While there is a wide range of materials you are capable of printing on, some are unsuitable to use, others downright dangerous. Because of their chemical make-up, certain types of materials should not be engraved or cut with a laser.
Doing so can result in sub-quality outcomes or even promote hazardous conditions for workers, such as dangerous gas or dust emissions during the processing stage. To keep your team safe and ascertain what types of materials can and cannot be used when taking out your laser engraver or laser cutter, check out our list below.
Materials Safe for Laser Cutting
Several materials are considered universally safe for laser cutting. These materials handle well when cut, and offer a smoother, more desirable finish at the end of the process. There’s a variety of safe material types, explained a bit more here.
Extruded acrylic makes for a smoother edge and a better finish overall in comparison to cast. When looking to cut or etch, extruded acrylic offers transparent qualities that make it appear similar to glass, but maintain its plastic-like resistance. Choose from translucent of opaque colors to best meet your needs.
Cloth, Felt, Hemp, or Cotton
With exception to plastic coated or impregnated cloth, materials like cloth, felt, hemp, or cotton generally cut well. Additionally, you can use laser cutting to assist in lace-making.
Variations of Wood
While plywood or composite woods often contain glue and may result in an inferior cut compared to solid woods, many other variations of wood cut reasonably well. Be sure to avoid oily or resinous characteristics when woodworking, however, as using these increases the risk of material flammability.
Easy to work with, magnetic sheets also cut beautifully. A top choice when creating items such as refrigerators or car magnets, magnetic sheets are prime material for laser cutting.
Cardboard and Paper
Laser-cutting cardboard can add a unique twist to your printed marketing materials. Whether you need business cards or laser cut banners or pop-ups, cardboard is easy to work with and is foldable and allows for economical assembly.
Whether you need form inserts for a suitcase or want custom-cut padding or seals, laser foam cutting allows for efficient cuts, aligning with the precise shape of the desired object. There is a variety of foam types you can choose: Depron foam, EPM, Gator foam, Polyester (PES), Polyethylene (PE), Polyurethane (PUR), or Neoprene.
Unsafe Materials for Laser Cutting
Just as there are optimal materials for use in laser cutting, there are some materials you need to avoid at all costs with your laser-cutting endeavors. While innovative safety tools, such as the MCT supplied filtration system, are purposefully equipped to handle hazardous exhausts in the case of an accident, knowing/avoiding the hazard-prone materials when laser cutting is the safest solution.
HDPE or Milk Bottle Plastic
Safety first when it comes to HDPE or milk bottle plastic. First, the material is highly flammable, putting your business’s infrastructure, finances, and employees at tremendous risk. Additionally, this variation of plastic is susceptible to melting under high laser temperature and pressure, which makes handling and control nearly impossible.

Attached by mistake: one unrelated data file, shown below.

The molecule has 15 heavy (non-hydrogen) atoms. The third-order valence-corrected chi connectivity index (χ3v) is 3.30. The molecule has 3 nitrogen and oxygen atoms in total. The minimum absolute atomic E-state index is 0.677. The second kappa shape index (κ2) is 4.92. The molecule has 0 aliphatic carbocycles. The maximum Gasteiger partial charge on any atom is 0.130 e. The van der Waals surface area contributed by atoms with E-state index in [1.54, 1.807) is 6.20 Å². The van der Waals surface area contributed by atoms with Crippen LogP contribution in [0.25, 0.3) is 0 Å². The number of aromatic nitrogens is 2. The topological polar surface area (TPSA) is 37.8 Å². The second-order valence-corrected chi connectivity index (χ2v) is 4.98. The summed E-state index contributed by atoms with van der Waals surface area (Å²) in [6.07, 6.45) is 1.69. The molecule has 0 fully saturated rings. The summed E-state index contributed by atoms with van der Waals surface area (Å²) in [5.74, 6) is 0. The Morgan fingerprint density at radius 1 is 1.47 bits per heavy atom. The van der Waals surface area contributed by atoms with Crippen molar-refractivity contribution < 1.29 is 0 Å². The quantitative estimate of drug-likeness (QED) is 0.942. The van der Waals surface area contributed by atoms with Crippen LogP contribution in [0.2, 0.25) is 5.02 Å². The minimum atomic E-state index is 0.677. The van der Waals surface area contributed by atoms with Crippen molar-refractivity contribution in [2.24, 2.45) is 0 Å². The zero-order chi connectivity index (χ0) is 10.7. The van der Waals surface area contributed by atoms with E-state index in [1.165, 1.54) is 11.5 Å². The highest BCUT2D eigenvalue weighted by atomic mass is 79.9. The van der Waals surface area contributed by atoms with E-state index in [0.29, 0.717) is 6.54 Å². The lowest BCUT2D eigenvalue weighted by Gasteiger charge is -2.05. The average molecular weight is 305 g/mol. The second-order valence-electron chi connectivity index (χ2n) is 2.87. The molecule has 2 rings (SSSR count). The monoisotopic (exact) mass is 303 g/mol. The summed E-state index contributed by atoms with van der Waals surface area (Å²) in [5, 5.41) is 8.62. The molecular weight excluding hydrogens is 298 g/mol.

Coated carbon fiber lets off noxious, hazardous fumes due to the mix of materials. The edges burn and laser cutting this material emits copious amounts of smoke.
Polyvinyl Chloride (PVC)
Chlorine is the main component of PVC materials, causing it to release toxic chlorine gas when cut with a laser. This gas is hazardous to humans and to your machine.
Materials containing fluorine, chlorine, bromine, iodine, and astatine; epoxy; or phenolic resins should not be laser-cut. These materials burn and smoke, creating toxic fumes that could endanger the health of operators and subject machines to time-consuming maintenance.
Materials That Shouldn’t Be Laser-Cut, but Can Be Etched
Some materials are suboptimal for laser cutting but are perfectly capable of being etched. These materials include rock or stone such as GeoStone, ceramic, aluminum and DiBond, glass, or mirrored acrylic specifically.
There’s a wide variety of materials that are highly adaptable to laser cutting, etching, or marking, and can deliver superior results without endangering your team. Other materials, however, simply should not be applied to a laser cutter, as they risk exposing machine operators to harmful toxins, can damage equipment, and potentially halt operations altogether. Consult this list before attempting to cut new materials that you may be unfamiliar with, or reach out to a professional consultant, such as MCT Digital.
With years of experience in the development of digital finishing, MCT’s technological pioneering next-gen engineering platform, and top-notch customer service representatives can help your business learn about, integrate, or benefit from their innovative laser cutting solutions that include patent-pending capabilities that further set it apart.